Kids today are exposed to sexual images before they are prepared to handle them, and roughly 1 in 4 teens will become pregnant by age 20. But teen pregnancy is less likely for kids who talk with their parents about sex.
In national surveys, teens reported that their parents have the greatest influence over their decisions about sex — more than friends, siblings or the media. Those who talk with their parents about sex are more likely to delay having sex until they are older, and to make healthy choices when they do have it.
Teaching kids about sex does not give permission to have sex. It opens the door to conversations about how to be safe and responsible.
And it’s never too early (or too late) to talk with your kids. Remember, if you don’t educate your kids, someone else will.
Start with sharing what to expect during puberty, how their bodies are changing, and that it’s all normal. As your child gets older — by age 10 or 11— most kids are ready for conversations about sex.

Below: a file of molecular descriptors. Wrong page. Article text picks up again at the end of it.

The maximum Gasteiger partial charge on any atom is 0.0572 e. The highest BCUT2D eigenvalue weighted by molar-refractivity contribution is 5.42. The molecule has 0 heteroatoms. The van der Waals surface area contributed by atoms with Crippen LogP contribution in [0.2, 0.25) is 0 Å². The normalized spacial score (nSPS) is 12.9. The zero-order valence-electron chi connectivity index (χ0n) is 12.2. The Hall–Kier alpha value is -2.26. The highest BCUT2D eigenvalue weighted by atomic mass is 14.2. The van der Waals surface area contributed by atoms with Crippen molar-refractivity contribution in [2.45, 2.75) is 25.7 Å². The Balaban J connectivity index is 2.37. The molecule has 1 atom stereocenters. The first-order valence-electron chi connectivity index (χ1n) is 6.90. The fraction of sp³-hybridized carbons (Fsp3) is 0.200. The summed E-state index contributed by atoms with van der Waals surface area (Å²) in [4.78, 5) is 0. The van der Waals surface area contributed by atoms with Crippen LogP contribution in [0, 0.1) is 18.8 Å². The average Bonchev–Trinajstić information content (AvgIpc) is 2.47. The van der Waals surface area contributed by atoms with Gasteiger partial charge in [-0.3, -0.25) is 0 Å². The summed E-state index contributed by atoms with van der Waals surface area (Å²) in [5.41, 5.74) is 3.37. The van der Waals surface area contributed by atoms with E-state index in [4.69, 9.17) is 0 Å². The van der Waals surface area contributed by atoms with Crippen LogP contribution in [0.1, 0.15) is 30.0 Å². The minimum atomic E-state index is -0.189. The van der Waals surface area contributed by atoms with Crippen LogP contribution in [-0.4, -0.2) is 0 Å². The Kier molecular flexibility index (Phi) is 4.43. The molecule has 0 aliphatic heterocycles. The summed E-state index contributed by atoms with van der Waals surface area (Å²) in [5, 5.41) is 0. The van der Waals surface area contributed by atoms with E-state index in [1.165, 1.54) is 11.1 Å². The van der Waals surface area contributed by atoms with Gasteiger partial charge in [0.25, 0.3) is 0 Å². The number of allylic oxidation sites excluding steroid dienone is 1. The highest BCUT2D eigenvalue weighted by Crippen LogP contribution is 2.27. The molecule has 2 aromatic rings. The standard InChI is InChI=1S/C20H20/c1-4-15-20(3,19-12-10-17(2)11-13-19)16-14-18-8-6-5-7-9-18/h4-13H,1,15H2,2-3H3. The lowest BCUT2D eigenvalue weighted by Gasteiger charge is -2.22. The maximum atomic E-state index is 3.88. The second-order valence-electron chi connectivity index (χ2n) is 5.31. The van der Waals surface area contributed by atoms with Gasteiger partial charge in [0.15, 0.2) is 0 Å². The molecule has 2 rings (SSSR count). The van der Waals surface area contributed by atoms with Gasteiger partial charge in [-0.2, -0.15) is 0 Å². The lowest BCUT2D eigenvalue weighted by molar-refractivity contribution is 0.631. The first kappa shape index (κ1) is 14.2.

That’s not to say talking with your kids about sex is easy. Below are tips for parents summarized from the American Academy of Pediatrics:
Kids who have regular conversations with their parents about sex are more likely to make healthy choices about sex and relationships as they grow up. Stay involved in your kids’ lives. Set boundaries. And, above all, let your kids know that you love them no matter what.
There are a variety of online resources, books and other educational materials about sexuality and sexual health that offer sound information to help you navigate this topic with your kids. Ask your child’s doctor for resources if you need more help.
There are resources for teens, too. Created by the National Campaign to Prevent Teen and Unplanned Pregnancy, Stay Teen is a website just for teens — to encourage them to avoid the responsibilities that come with too-early pregnancy and parenting.
Learn more about children’s services at Edward-Elmhurst Health.
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Teach your teen to be a teen first, a parent later
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